Today's poetry title shows to great effect how one poet plays with words to create poems that are incredibly varied.

If You Were a Chocolate Mustache
If you were a chocolate mustache
J. Patrick Lewis
Illustrated by Matthew Cordell
For ages 7 to 10
Boyds Mills Press, 2012, 978-1-59078-927-8
Poems come in many forms, more forms perhaps than most of us are aware of. J. Patrick Lewis, the Children’s Poet Laureate, loves to play with these forms, and this is what he has done in this collection. In this book readers will find riddles, limericks, haiku, story poems, concrete poems and more. The only thing that the poems have in common is that they are all serve to amuse the reader, to make the reader smile or even laugh.
   On the pages of this title you will find a poem that describes dragon dinner etiquette. If you are a dragon, never accept a dinner invitation “If St. George is the guest of honor.” If you are going to eat Chinese food use “chop stakes,” and nights when you have pizza delivered “Spare the delivery boy.”
   In another part of the book you will encounter another dragonish poem. In “Dragon vs. Girl” we meet a dragon who is complaining about a girl who sprayed him with water using a squirt gun. The dragon’s mother points out that the dragon has got “a flame to throw,” which should make short work of the girl and her squirt gun. Unfortunately, the mother dragon fails to take one very important fact into consideration; that water puts out fire.
   Some of the poems are riddles that are both amusing and challenging to solve. There are the Haikus that are “City/State Riddles.” If you know your US geography you should be able to solve these riddles, some of which are quite tricky. In addition there are three book riddles. If you know your fairy tales you should have no problem figuring them out. For all of the riddles, readers will find that the answers written in small looking glass type next to the poems. All you need to read the solutions is a mirror.
   This is a splendid collection that young readers are going to enjoy dipping into. It is likely that they will discover some poetry forms that they have never seen before.

Wednesday, December 12, 2012

Fiction Wednesday - A Review of The Dragon's Eye

I love dragon stories, and today's fiction title is a wonderful book about the adventures that two children have when they find themselves in the company of a dragonologist. This book is a companion to the Dragonology books, a series of novelty titles that have delighted dragon fans of all ages for ten years now.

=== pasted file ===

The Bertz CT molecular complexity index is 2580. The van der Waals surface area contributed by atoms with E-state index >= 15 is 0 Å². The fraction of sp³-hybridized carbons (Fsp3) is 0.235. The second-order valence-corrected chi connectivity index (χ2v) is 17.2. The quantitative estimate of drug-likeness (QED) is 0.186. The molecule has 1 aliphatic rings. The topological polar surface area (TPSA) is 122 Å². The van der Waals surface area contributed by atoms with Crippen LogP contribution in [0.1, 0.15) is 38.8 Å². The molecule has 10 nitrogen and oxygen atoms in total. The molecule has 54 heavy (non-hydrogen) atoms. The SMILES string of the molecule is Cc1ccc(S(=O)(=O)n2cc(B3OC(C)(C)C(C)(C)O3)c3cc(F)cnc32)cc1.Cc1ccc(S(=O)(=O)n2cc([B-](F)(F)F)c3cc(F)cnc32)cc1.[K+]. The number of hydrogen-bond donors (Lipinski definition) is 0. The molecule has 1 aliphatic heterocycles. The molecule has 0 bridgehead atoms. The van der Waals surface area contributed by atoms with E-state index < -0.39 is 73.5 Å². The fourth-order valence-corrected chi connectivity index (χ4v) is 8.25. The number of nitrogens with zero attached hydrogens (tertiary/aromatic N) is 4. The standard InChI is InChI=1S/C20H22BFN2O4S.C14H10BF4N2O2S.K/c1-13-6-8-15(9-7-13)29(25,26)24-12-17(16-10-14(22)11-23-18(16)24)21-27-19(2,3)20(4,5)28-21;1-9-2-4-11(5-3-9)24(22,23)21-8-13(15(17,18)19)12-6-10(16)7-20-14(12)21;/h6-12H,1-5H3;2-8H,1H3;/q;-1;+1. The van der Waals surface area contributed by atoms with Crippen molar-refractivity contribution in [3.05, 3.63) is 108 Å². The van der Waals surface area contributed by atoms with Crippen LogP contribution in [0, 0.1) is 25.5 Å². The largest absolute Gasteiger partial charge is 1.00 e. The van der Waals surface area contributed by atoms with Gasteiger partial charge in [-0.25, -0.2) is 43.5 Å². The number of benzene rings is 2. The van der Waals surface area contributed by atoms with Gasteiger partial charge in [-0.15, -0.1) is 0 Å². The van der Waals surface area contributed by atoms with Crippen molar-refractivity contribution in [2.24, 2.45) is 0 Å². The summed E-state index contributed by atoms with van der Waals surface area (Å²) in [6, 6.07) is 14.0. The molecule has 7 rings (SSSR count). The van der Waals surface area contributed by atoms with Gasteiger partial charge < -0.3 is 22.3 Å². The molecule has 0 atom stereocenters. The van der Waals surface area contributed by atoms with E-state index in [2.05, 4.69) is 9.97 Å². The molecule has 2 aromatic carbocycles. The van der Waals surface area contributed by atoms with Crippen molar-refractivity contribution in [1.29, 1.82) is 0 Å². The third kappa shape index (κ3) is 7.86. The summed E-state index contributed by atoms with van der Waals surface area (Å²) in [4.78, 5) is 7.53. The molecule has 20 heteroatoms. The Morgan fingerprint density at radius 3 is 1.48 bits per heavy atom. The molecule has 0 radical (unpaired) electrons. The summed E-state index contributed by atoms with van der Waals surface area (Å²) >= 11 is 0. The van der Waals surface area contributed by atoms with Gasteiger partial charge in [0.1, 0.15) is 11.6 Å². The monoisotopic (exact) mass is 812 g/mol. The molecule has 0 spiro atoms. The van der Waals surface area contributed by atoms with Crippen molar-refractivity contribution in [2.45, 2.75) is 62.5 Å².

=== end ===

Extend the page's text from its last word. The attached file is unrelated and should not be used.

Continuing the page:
The Dragon's EyeThe Dragon’s Eye
Dugald A. Steer
Illustrated by Douglas Carrel
For ages 9 to 12
Candlewick Press, 2006, 0-7636-2810-7
Daniel and his sister Beatrice are looking forward to their summer vacation a great deal. Their parents, who live and work in India, are coming to England to visit. When Daniel gets to Waterloo station, his sister is waiting for him with a letter in her hand. The letter was written by their mother and in it is she explains that once again, for the fourth year in a row, she and her husband cannot come to England after all. Instead of spending the summer with their parents, the children are to spend it with Dr. Ernest Drake.
   Following their mother’s instructions, the children get themselves to Wyvern Way, a small street near Trafalgar square where Dr. Drake has a shop, which is called Doctor Drake’s Dragonalia. When they arrive, Dr. Drake is deep in conversation with someone, and the children have no choice but to wait until he is free. Feeling bored, Daniel explores one of the basement rooms beneath the shop, which is where he comes to face to face with an honest to goodness dragon. Dr. Drake catches the boy snooping and he makes it clear that Daniel should not tell anyone about what he has seen.
  Later that day the children travel with Dr. Drake to Castle Drake, his country home, and the following morning Beatrice goes into the woods with Dr. Drake while Daniel studies Charles Darwin’s book, On the Origin of Species. While the doctor is away, Daniel cannot help snooping again, even though he was told to stay in the house, and he finds out that the dragon that he saw in the London shop is now at Castle Drake. Once again, the doctor catches Daniel doing something that he shouldn’t be doing.
  Daniel and Beatrice soon learn that Dr. Drake is a dragonologist, a scientist who studies dragons. The young people learn that dragons are found in many countries around the world, but there are not a lot of them left and they need to be protected. Every summer, Dr. Drake trains a few select young people to become dragonologists, and this summer Daniel and Beatrice will be his pupils.